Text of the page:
What is crowdfunding?
Crowdfunding is constantly evolving and hard to define. Elizabeth M. Gerber at Northwestern University defines crowdfunding as “an open call over the Internet for financial resources in the form of a monetary donation, sometimes in exchange for a future product, service or reward.” Due to the ease and availability of crowdfunding sites, crowdfunding has changed the way entrepreneurs source funds.
A typical modern crowdfunding campaign begins with a page on a crowdfunding website. The page describes the concept of the project, the fundraising goal and the rewards for backers. Videos, sketches and graphics demonstrate the potential of the idea. From there, backers can donate money in exchange for tiered rewards, usually depending on the amount of money contributed.
The first popular online crowdfunding platform, AristShare, launched in 2003 as a way for musicians to receive funds to produce new music. Artists could offer incentives to investors, like exclusive access to content or previews. This reward-based structure made the deal appealing to both artists and contributors.
After the success of smaller, niche-based crowdfunding sites like AristShare, larger and broader sites took hold of the crowdfunding scene. Two of the most successful, Indiegogo and Kickstarter, were founded in 2008 and 2009, respectively. Kickstarter boasts that since their founding, more than 12 million people have contributed funds to entrepreneurs, pledging more than $2.9 billion. Indiegogo is similarly successful, raising more than $1 billion from 11 million backers.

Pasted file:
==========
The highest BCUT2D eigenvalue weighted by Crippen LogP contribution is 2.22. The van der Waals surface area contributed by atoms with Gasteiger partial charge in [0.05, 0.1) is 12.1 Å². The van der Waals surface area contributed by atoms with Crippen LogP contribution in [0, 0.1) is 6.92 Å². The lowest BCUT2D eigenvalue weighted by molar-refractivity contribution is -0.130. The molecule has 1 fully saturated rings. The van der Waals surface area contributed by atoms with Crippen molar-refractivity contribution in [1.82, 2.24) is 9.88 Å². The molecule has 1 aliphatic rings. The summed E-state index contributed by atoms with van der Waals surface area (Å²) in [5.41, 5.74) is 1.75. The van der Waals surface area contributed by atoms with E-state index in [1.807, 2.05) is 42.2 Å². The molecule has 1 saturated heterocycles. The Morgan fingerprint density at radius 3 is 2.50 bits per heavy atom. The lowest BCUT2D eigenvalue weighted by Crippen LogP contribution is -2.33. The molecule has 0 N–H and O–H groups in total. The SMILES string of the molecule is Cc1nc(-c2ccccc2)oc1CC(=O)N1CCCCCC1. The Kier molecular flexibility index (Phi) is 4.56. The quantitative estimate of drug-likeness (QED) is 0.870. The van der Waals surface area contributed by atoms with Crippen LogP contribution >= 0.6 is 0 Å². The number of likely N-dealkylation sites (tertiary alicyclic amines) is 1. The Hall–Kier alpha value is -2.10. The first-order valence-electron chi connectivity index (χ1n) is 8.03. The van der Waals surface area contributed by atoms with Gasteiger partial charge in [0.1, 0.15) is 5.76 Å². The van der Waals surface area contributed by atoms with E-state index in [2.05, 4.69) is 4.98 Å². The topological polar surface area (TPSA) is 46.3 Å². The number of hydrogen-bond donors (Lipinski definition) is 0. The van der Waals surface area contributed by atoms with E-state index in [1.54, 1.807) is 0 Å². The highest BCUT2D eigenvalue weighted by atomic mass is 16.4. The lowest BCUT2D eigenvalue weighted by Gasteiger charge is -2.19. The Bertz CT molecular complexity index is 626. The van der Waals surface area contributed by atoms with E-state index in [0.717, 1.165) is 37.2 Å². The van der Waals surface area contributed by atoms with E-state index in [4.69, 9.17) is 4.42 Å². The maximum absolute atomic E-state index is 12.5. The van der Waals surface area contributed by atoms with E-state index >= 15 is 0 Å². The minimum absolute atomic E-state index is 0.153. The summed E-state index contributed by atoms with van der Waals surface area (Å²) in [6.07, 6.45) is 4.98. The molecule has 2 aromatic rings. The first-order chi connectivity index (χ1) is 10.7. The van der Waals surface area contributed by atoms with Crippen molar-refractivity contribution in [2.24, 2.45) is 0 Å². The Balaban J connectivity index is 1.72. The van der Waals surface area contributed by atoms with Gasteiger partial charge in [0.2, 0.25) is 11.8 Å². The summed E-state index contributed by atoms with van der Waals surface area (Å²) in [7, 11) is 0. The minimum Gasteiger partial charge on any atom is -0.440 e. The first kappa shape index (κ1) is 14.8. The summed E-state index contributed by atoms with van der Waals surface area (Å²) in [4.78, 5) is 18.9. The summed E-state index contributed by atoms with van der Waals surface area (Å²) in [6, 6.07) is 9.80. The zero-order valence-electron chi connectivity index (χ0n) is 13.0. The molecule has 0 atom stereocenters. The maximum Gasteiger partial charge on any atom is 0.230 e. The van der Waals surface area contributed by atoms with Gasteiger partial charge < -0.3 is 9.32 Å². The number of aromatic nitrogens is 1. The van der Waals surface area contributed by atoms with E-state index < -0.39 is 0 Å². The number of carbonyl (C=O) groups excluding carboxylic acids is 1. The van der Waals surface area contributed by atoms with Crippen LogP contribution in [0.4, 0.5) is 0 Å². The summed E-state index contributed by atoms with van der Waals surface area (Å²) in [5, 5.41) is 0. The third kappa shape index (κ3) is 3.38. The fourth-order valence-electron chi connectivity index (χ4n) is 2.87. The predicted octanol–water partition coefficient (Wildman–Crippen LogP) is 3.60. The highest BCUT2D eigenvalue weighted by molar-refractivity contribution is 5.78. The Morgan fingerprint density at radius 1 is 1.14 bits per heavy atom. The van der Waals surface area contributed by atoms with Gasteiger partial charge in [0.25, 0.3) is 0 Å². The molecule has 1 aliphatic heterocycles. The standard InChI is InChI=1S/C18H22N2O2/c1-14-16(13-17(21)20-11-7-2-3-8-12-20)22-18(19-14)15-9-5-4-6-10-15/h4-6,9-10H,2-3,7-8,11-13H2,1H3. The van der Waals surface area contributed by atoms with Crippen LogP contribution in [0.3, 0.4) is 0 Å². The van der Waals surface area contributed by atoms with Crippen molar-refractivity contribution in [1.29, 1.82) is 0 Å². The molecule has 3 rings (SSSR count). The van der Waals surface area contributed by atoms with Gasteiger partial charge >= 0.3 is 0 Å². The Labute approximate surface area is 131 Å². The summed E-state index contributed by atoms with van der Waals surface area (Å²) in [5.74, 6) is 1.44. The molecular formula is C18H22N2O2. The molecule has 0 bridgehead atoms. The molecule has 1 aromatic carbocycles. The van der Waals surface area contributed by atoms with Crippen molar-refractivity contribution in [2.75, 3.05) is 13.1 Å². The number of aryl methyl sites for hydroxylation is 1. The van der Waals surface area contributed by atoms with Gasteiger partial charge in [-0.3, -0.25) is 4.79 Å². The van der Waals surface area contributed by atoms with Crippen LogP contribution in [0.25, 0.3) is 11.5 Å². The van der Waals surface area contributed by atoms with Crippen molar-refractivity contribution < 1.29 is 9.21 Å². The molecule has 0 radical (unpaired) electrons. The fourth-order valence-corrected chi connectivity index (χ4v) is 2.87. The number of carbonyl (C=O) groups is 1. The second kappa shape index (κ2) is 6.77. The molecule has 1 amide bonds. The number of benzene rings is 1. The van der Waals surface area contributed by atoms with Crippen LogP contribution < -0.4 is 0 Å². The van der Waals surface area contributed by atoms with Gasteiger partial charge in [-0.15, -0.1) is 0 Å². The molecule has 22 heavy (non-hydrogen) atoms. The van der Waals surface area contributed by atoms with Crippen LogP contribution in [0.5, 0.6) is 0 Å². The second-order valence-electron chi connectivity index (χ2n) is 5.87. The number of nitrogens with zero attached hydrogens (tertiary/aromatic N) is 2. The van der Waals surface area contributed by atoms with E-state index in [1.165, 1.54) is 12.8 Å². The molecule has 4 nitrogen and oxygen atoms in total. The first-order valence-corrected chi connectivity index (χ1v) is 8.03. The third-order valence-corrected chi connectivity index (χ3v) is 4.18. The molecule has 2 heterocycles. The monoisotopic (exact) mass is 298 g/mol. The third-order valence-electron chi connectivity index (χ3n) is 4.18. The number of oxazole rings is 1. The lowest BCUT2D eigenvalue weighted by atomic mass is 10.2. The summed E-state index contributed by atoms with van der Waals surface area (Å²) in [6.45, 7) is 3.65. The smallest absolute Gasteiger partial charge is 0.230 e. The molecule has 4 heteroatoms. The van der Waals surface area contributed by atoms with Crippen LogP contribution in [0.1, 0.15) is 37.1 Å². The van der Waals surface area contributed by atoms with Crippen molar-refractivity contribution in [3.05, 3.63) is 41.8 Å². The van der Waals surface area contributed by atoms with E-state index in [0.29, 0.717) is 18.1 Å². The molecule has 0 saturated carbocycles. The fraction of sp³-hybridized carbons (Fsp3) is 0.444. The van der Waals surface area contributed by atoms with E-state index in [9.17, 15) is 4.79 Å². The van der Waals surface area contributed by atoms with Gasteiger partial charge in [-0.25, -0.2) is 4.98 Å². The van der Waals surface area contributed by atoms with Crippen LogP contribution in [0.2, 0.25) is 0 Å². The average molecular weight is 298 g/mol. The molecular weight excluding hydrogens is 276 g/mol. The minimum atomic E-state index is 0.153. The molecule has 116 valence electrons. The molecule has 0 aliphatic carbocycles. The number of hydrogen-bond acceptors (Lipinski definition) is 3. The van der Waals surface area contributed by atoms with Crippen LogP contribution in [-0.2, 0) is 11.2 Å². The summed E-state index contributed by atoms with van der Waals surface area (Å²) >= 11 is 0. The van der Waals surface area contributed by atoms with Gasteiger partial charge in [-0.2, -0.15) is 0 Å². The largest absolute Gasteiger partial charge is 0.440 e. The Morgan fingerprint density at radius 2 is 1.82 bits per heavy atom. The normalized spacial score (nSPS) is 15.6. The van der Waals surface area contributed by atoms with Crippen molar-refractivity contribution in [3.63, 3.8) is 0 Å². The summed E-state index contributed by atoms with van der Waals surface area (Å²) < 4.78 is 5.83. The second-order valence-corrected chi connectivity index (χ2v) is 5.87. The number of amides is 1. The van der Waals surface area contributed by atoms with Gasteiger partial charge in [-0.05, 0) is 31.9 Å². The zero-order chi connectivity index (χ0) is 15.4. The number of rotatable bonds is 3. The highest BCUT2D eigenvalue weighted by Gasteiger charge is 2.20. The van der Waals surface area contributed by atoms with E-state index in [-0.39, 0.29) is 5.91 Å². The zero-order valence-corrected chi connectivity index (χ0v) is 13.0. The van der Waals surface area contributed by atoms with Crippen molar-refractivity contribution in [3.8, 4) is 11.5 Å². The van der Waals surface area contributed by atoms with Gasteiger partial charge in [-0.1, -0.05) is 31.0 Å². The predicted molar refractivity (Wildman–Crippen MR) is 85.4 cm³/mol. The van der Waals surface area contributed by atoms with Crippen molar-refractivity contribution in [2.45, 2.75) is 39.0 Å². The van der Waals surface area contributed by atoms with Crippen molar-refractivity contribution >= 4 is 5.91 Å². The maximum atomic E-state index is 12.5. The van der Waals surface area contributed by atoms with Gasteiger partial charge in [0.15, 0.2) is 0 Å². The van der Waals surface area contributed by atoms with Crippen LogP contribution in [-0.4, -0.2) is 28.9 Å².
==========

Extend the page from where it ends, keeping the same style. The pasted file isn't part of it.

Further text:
A crowdfunding project meeting its goal does not always mean that the project will be successful in the long run. Crowdfunding campaigns can be successful if their product seems exciting to backers, but if their business plan is not sound, then it is hard to maintain success beyond the initial crowdfunding. For example, one of Indiegogo’s most popular campaigns, a high-tech smartphone concept called the Ubuntu Edge, was unable to go into production due to financial issues even though the project had raised the second highest amount of money in Indiegogo’s history.
Successes and Failures
The most basic measure of success for crowdfunding campaigns is whether the project reaches its goal. Research from Ethan Mollick at the Wharton School of the University of Pennsylvania indicates that being successful in a crowdfunding campaign requires strategic planning. “Crowdfunding projects mostly succeed by narrow margins, or else fail by large amounts,” Mollick asserts. Kickstarter’s records back up this claim. Kickstarter’s success rate is only 35.72 percent, meaning that only about one third of projects reach their goals.
Researchers at Northwestern attempted to understand the dynamics of successful crowdfunding campaigns. Using data from previous Kickstarter projects, they used machine learning to try to predict the success of projects. Their algorithm analyzed different factors of project pages, considering aspects like number of sentences in project description, length of campaign, goal of project and number of rewards available, among others. The accuracy rate for this research was 67 percent. This research shows that although some factors can success in some cases, there is no exact recipe for a successful campaign. The researchers explained, “There is a possibility of the existence of a hidden variable that would help us classify better.”